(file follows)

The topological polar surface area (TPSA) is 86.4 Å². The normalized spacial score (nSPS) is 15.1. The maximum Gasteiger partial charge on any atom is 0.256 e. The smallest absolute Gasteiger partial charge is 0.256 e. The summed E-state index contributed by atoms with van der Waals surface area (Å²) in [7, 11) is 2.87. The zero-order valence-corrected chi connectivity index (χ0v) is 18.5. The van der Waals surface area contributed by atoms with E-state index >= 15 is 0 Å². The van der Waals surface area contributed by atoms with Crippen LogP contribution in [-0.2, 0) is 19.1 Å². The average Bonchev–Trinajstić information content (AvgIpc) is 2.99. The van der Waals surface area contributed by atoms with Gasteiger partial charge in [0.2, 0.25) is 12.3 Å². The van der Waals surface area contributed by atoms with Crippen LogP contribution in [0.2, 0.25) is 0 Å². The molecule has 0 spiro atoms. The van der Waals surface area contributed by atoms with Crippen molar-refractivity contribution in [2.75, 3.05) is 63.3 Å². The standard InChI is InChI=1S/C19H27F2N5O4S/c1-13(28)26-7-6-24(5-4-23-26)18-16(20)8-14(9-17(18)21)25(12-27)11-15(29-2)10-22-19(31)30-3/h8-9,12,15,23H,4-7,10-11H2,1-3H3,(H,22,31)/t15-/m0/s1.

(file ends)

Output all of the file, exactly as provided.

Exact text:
The topological polar surface area (TPSA) is 86.4 Å². The normalized spacial score (nSPS) is 15.1. The maximum Gasteiger partial charge on any atom is 0.256 e. The smallest absolute Gasteiger partial charge is 0.256 e. The summed E-state index contributed by atoms with van der Waals surface area (Å²) in [7, 11) is 2.87. The zero-order valence-corrected chi connectivity index (χ0v) is 18.5. The van der Waals surface area contributed by atoms with E-state index >= 15 is 0 Å². The van der Waals surface area contributed by atoms with Crippen LogP contribution in [-0.2, 0) is 19.1 Å². The average Bonchev–Trinajstić information content (AvgIpc) is 2.99. The van der Waals surface area contributed by atoms with Gasteiger partial charge in [0.2, 0.25) is 12.3 Å². The van der Waals surface area contributed by atoms with Crippen LogP contribution in [0.2, 0.25) is 0 Å². The molecule has 0 spiro atoms. The van der Waals surface area contributed by atoms with Crippen molar-refractivity contribution in [2.75, 3.05) is 63.3 Å². The standard InChI is InChI=1S/C19H27F2N5O4S/c1-13(28)26-7-6-24(5-4-23-26)18-16(20)8-14(9-17(18)21)25(12-27)11-15(29-2)10-22-19(31)30-3/h8-9,12,15,23H,4-7,10-11H2,1-3H3,(H,22,31)/t15-/m0/s1.